Twenty-seven of the United States’ biggest businesses have already spent about $100 billion buying back stocks from shareholders in 2018, a move that shows how the new Republican tax law is primarily benefiting wealthy Americans and large corporations, says a new report unveiled by three Senate Democrats.
President Trump and congressional Republicans have celebrated corporate announcements of bonuses and raises for workers in the wake of the tax law’s passage, including new business investments from Apple, bonuses at AT&T and raises at Walmart.
But at a news conference in the Capitol, Sens. Ron Wyden (D-Ore.), Robert P. Casey Jr. (D-Pa.) and Sheldon Whitehouse (D-R.I.) said that their new report shows that the benefits seen by workers pale in comparison to the gains being reaped by company shareholders and corporate executives. Citing survey data, they said 2 percent of adults say they received a bonus or a raise because of the tax law.
“It’s been 40 days and 40 nights since the bill passed, and we have seen a biblical flood in stock buybacks,” Whitehouse said. “We don’t know where this is going to end. We do know it’s great for shareholders and CEOs, whose compensation often rides on share prices.”
The dispute over the true victors of the Republican tax law has implications for the U.S. economy and the 2018 midterm elections, with Democrats working to cast it as a giveaway to the rich and Republicans arguing that it is ushering in broad economic prosperity led by business investment. The tax law, which cost over $1 trillion, centered on permanently slashing the corporate tax rate from 35 percent to 21 percent and temporarily lowering income taxes for most Americans.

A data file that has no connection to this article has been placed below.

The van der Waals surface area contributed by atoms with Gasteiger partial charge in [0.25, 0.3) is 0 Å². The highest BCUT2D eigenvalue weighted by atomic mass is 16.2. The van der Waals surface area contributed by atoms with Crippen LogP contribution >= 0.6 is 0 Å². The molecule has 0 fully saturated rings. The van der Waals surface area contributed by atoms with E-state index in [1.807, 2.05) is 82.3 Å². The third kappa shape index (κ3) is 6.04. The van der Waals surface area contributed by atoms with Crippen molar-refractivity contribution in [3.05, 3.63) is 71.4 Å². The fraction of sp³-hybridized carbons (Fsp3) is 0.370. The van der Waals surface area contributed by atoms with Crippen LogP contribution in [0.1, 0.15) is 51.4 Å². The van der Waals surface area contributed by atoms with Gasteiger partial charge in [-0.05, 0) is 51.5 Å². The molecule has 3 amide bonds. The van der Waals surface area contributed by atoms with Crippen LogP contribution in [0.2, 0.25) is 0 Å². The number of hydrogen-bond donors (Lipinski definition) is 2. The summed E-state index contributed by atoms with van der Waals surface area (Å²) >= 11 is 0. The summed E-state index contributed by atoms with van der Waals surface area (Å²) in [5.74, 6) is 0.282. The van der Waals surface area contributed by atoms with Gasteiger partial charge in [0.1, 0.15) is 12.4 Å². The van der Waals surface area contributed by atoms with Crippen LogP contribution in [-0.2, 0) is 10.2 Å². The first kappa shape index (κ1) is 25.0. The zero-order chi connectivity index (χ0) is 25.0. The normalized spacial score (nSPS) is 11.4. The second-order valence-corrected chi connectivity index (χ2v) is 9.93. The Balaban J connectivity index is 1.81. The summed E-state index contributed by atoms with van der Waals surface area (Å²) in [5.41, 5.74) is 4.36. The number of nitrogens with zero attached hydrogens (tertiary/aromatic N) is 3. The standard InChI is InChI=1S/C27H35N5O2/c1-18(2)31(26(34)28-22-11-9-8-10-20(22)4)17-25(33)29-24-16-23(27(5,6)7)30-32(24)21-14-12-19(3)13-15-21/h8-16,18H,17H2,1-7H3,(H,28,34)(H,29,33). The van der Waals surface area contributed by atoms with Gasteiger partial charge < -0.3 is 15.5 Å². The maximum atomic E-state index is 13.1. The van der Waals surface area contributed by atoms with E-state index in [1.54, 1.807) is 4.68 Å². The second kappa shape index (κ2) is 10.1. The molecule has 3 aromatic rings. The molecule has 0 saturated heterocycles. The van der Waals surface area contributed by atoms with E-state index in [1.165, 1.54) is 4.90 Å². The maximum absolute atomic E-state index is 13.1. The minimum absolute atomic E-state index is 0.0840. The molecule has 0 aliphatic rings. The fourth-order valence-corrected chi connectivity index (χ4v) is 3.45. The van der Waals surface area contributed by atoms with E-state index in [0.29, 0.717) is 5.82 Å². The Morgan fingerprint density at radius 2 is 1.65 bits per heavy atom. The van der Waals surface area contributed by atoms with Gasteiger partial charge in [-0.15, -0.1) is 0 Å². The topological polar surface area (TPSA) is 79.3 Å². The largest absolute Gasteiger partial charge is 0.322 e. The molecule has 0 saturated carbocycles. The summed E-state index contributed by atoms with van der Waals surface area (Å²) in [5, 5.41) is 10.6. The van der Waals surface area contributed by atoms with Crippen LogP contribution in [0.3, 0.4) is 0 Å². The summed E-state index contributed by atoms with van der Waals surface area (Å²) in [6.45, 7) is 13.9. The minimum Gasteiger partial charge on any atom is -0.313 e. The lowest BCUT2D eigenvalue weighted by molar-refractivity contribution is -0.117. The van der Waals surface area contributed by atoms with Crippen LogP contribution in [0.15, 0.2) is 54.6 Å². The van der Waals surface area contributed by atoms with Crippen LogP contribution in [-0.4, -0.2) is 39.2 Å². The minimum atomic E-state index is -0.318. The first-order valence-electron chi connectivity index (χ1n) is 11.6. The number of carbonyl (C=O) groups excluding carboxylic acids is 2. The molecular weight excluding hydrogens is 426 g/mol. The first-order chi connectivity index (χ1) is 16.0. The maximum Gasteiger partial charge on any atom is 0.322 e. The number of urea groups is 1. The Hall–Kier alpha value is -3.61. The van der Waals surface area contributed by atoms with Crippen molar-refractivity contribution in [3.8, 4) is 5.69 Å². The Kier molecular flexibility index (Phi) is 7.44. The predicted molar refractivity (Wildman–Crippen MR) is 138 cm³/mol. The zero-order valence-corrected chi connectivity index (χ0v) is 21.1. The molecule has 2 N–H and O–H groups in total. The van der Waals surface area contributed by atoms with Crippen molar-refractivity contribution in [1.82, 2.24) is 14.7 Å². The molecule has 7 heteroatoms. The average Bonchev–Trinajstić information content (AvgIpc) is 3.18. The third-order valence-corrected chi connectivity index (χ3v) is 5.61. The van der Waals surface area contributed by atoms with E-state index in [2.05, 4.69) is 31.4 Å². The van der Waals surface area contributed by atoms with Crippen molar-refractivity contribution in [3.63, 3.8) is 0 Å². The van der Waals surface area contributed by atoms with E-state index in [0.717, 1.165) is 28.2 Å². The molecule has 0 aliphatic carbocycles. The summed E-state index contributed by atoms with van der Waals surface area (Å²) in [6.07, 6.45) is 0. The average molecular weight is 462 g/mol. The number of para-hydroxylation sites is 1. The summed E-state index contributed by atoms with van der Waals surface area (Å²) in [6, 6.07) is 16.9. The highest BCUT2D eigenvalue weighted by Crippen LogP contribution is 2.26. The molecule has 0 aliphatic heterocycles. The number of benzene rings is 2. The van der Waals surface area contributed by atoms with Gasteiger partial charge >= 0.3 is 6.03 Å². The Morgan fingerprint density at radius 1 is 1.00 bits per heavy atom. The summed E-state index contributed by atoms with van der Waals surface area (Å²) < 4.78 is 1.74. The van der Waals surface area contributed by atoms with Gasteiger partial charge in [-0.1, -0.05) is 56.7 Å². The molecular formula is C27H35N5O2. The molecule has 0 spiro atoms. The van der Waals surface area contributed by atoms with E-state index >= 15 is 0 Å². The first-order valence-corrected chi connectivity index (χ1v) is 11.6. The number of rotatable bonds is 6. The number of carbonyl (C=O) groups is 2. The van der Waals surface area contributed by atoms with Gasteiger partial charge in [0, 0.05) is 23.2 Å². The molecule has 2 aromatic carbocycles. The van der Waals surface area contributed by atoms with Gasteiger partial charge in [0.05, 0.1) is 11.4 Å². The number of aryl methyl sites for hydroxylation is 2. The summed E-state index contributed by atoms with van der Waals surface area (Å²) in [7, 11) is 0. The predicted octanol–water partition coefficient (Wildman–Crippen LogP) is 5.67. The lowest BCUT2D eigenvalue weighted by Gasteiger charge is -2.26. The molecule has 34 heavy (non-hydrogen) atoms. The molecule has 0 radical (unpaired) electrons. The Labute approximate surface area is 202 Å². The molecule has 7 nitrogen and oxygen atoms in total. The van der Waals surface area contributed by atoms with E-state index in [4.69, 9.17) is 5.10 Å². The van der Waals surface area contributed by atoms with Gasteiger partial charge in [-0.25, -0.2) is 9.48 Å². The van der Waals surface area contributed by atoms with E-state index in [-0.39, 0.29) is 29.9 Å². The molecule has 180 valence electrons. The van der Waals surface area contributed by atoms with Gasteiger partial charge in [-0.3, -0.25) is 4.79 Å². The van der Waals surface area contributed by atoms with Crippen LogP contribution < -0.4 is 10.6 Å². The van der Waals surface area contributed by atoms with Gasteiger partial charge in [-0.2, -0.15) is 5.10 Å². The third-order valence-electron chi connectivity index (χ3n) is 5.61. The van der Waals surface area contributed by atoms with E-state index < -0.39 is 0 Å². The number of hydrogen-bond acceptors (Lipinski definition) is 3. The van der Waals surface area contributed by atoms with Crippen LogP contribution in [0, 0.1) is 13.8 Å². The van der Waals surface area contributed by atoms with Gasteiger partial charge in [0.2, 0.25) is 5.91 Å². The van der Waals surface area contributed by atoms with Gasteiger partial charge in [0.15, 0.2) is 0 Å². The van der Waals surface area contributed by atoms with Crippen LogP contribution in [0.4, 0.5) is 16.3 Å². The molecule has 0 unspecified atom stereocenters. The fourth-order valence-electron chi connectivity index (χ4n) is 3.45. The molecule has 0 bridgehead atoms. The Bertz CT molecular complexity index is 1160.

U.S. economic growth came in slower than expected at the end of 2017, but the economy still grew at a robust pace amid low inflation and strong private investment. But despite some signs of an uptick, the wages for most American workers remain relatively stagnant.
Senate Democrats argued that low wages are being wrongly overshadowed by flashy announcements from corporations over the tax law’s benefits. Wyden said he would be sending a letter to the Government Accountability Office asking for an additional report tracking the tax law’s impacts, including on stock buybacks and on corporate repatriation.
At a news conference in late December, Trump cited Wells Fargo’s decision to increase wages and charitable giving, changes the company says will cost about $215 million. In January, the bank announced about $22 billion in corporate share buybacks. Democrats noted that the corporate buyback involved more than 100 times as much money.
“Companies are directing billions in tax savings in one direction: up,” Casey said.
Conservatives disputed that substantial stock buybacks suggested shortcomings in the law. It’s too early to see how the law will impact business investment, and corporate buybacks give money to investors who can then invest it elsewhere, said Brian Riedl, of the Manhattan Institute, a libertarian-leaning think tank.
“These buybacks don’t disappear into a hole. The money tends to go back into the financial sector and business investment,” Riedl said. “In the short-term, this is a form of reprogramming investments in the economy, and in the long term, the business will eventually ramp up their investments.”
But even while acknowledging it’s probably too soon to gauge where the tax law is spurring more investment, other experts pointed out that low interest rates suggest that the tax law would be a failure if all it did was increase the circulation of cheap capital and help corporate shareholders.
“Firms already had access to all kinds of cheap investment capital, even before the tax plan,” said Jared Bernstein, who served as an economist to former vice president Joe Biden. “Absent evidence, as opposed to anecdotes, you can’t assume the tax cut is going to lead to new investment, as opposed to more buybacks and further enrichment of the investor class.”